An allusion in the Courier and Enquirer to Mr. Greeley's diet, attire, socialism, philosophy, etc.


It is true that the editor of the Tribune chooses mainly (not entirely) vegetable food; but he never troubles his readers on the subject; it does not worry them; why should it concern the Colonel? * * * It is hard for Philosophy that so humble a man shall be made to stand as its exemplar; [276] while Christianity is personified by the here of the Sunday duel with Hon. Tom. Marshall; but such luck will happen.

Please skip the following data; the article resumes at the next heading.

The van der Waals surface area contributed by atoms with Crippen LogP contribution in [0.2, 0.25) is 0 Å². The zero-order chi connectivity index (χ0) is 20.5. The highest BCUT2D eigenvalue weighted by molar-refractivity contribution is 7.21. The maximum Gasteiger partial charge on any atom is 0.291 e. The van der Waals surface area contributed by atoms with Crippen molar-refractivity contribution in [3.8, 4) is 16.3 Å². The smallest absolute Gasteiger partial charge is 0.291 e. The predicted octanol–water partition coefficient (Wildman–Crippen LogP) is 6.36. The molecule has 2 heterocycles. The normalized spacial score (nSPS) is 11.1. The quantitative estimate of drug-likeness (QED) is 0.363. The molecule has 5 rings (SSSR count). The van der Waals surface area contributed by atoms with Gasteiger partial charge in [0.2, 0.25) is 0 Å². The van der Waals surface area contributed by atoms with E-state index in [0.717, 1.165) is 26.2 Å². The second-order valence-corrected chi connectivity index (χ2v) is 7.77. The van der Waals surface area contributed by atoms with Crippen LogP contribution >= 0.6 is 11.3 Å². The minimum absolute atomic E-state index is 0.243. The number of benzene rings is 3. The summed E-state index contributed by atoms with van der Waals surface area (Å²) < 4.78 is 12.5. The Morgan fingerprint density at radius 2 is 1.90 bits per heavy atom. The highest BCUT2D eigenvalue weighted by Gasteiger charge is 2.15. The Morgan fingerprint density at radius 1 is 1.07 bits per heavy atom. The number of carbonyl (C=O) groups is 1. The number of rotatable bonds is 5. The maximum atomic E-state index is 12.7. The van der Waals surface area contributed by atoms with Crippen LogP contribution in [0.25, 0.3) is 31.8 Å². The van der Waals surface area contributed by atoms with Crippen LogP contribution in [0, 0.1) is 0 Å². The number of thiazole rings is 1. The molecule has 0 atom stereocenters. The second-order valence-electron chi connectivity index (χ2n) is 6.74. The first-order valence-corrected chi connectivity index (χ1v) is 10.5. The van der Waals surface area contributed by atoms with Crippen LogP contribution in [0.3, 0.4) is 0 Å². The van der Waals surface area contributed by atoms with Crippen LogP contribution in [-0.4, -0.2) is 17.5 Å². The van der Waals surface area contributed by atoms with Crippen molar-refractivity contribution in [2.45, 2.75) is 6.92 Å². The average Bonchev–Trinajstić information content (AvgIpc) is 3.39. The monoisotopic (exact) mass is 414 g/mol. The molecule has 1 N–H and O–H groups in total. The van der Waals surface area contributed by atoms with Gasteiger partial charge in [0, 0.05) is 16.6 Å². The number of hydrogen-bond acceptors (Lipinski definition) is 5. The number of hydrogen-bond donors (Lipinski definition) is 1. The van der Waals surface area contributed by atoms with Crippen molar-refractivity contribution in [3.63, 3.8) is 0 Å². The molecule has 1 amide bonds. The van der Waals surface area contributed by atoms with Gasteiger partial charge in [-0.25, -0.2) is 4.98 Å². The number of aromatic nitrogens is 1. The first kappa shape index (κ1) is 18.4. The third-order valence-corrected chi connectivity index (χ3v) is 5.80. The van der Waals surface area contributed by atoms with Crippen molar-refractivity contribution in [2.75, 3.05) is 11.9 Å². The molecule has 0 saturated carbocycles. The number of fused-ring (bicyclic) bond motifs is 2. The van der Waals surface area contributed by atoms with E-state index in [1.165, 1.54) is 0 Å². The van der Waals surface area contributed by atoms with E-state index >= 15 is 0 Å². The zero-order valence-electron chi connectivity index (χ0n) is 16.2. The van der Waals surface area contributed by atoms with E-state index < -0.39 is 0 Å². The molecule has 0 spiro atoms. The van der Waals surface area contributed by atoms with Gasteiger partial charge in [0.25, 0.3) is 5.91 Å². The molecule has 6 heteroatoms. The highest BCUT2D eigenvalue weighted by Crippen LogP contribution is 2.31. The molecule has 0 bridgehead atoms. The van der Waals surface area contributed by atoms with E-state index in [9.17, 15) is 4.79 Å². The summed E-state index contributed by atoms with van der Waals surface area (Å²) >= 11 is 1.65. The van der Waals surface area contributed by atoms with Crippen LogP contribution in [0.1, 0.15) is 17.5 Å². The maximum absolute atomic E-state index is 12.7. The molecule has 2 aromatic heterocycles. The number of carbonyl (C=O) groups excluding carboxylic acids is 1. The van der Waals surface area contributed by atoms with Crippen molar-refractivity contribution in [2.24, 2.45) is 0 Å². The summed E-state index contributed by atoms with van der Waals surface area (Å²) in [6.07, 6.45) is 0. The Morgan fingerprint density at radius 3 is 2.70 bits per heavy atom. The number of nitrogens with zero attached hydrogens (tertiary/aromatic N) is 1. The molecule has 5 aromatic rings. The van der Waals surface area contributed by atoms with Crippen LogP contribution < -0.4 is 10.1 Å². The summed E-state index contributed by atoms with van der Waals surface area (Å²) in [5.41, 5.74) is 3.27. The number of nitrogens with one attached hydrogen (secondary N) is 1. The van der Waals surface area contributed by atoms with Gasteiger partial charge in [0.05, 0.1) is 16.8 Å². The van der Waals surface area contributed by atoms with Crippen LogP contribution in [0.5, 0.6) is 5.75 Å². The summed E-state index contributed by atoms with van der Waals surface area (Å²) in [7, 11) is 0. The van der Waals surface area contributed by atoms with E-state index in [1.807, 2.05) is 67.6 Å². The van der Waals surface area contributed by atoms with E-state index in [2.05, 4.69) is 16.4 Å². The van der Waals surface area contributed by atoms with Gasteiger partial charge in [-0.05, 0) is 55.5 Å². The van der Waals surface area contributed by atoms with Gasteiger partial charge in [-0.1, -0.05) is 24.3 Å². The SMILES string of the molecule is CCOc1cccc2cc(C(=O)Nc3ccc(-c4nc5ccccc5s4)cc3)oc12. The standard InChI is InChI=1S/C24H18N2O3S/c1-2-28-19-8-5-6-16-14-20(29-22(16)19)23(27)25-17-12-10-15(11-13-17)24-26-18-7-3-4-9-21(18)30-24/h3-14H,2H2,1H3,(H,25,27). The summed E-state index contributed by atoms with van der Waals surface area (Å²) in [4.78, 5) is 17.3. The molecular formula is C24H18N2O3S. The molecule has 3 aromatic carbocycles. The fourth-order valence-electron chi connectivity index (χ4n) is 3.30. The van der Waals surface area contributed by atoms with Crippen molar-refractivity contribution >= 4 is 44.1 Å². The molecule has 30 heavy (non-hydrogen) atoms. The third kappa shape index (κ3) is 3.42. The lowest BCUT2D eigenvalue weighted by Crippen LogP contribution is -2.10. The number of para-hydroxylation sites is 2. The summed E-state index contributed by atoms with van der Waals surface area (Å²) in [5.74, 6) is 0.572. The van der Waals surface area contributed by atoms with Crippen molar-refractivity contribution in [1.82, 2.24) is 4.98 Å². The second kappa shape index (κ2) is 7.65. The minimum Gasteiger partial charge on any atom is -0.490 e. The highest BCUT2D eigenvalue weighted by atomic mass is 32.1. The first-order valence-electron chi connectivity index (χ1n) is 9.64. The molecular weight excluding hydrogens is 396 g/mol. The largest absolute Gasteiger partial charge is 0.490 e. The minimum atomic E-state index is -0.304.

As to our personal appearance, it does seem time that we should say something, to stay the flood of nonsense with which the town must by this time be nauseated. Some donkey a while ago, apparently anxious to assail or annoy the editor of this paper, and not well knowing with what, originated the story of his carelessness of personal appearances; and since then every blockhead of the same disposition and distressed by a similar lack of ideas, has repeated and exaggerated the foolery; until from its origin in the Albany Microscope it has sunk down at last to the columns of the Courier and Enquirer, growing more absurd at every landing. Yet all this time the object of this silly raillery has doubtless worn better clothes than two-thirds of those who thus as sailed him—better than any of them could honestly wear, if they paid their debts otherwise than by bankruptcy; while, if they are indeed more cleanly than he, they must bathe very thoroughly not less than twice a day. The editor of the Tribune is the son of a poor and humble farmer; came to New York a minor, without a friend within 200 miles, less than ten dollars in his pocket, and precious little besides; he has never had a dollar from a relative, and has for years labored under a load of debt, (thrown on him by others' misconduct and the revulsion of 1837,) which he can now just see to the end of. Thenceforth he may be able to make a better show, if deemed essential by his friends; for himself, he has not much time or thought to bestow on the matter. That he ever affected eccentricity is most untrue; and certainly no costume he ever appeared in would create such a sensation in Broadway as that James Watson Webb would have worn but for the clemency of Governor Seward. Heaven grant our assailant may never hang with such weight on another Whig Executive! We drop him. 1